Can DMT help us understand death?

When our individual life force enters our fetal body, the moment in which we become truly human, it passes through the pineal and triggers the first primordial flood of DMT. Later, at birth, the pineal releases more DMT. (…) As we die, the life-force leaves the body through the pineal gland, releasing another flood of this psychedelic spirit molecule.

The words belong to Rick Strassmann, professor of psychiatry, who in 1990 became the first in the US in 20 years to be allowed to do research on psychedelic drugs. He first joined the wave of recent research projects that have been dubbed the “psychedelic renaissance”. He chose DMT, a drug that was not burdened with the frenzied reputation of its cousin LSD — the drug that showed promising results in research but was banned because of affiliation with the 1960s counterculture and hippie movement.

His experience convinced him of the discovery of a “spirit molecule”. The substance is found everywhere in nature, including in your own brain. Exactly what role DMT plays in the human brain is not completely known, but among the theories, we find that the drug creates dreams at night and is involved in near-death and religious experiences.

“The code behind the universe”
Ben Shanon, a professor of psychology at the Hebrew University of Jerusalem, has stated that the burning bush Moses communicated with, in his encounter with God, contained DMT. Moses’ religious experience can thus be explained by inhaling the smoke from the burning bush. However, you should not rush to take this spirit molecule. DMT is illegal in most countries, although considered a «national treasure» in Peru and Brazil in the form of ayahuasca.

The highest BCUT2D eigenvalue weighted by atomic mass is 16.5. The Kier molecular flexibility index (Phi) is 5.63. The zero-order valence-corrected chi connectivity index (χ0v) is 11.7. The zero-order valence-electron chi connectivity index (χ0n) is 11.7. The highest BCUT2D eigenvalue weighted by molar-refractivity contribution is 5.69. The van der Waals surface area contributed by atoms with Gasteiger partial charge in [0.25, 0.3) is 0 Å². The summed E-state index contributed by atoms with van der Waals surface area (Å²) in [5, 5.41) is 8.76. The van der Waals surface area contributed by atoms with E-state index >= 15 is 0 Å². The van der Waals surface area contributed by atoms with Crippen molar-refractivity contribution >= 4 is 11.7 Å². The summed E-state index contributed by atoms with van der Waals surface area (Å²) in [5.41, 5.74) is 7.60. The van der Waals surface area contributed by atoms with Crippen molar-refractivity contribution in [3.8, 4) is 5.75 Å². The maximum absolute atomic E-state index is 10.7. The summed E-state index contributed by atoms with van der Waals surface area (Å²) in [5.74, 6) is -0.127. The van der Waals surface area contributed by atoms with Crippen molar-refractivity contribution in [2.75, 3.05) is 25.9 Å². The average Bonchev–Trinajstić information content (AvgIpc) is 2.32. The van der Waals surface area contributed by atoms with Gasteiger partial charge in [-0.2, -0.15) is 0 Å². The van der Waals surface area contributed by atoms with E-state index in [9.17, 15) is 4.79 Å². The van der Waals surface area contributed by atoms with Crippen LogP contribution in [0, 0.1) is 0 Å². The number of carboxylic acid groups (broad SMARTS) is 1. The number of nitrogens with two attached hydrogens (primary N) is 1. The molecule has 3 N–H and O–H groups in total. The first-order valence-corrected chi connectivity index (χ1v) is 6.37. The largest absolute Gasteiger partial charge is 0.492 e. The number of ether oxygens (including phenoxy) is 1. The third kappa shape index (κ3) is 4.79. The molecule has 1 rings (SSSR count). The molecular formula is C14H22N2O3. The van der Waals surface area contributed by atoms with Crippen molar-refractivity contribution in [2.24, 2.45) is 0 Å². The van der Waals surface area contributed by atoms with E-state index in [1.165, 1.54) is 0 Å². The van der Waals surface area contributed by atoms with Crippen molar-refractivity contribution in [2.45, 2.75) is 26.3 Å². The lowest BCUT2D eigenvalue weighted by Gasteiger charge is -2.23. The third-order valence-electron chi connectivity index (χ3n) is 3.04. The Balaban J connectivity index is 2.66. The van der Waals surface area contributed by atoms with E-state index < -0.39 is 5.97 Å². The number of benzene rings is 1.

Strassmann, for his part, was surprised at the experiences the subjects described. They were of a character so out of the ordinary that he first interpreted them as an illusion or delusion, but the subjects described them as more real than anything else they had experienced. A computer engineer described the experience of being shown “the code behind the universe”. Others reported on communication with extraterrestrial beings. Most described beautiful colors and patterns they had never seen before. Perhaps most interesting: many find that death is not the endpoint of consciousness.

The ego, not you, dies.

At Imperial College London, through new trials of DMT injections in humans, it has been discovered that the subjects’ experiences are similar to those of studies of people who have died and been brought back to life. DMT or other psychedelic substances can cause the ego to dissolve, which is called an “ego death”. Your body does not die, your consciousness does not die, but the “you” — the identity and experience of being an individual separate from the rest of the universe — dies.

It’s no wonder that interest in psychedelics research is growing in a world where more and more people are gaining awareness of ideas from Buddhism and the ancient philosophy of Stoicism: it’s about breaking down the ego, so you no longer experience yourself as separate from the rest of the world.

As Robin Carhart-Harris, head of Imperial College London’s newly launched Center for Psychedelic Research, states in a BBC article:
“We cling to the idea that some of the ego consciousness survives after death and the idea that it does not scare us because we are so attached to our egos.”

That death can come at any time is a great motivation to live life to the fullest. That does not mean that there is no reason to fear death. At least not if you should rely on the experiences of the DMT subjects. All our egos and bodies will one day die, but consciousness, it lives on.



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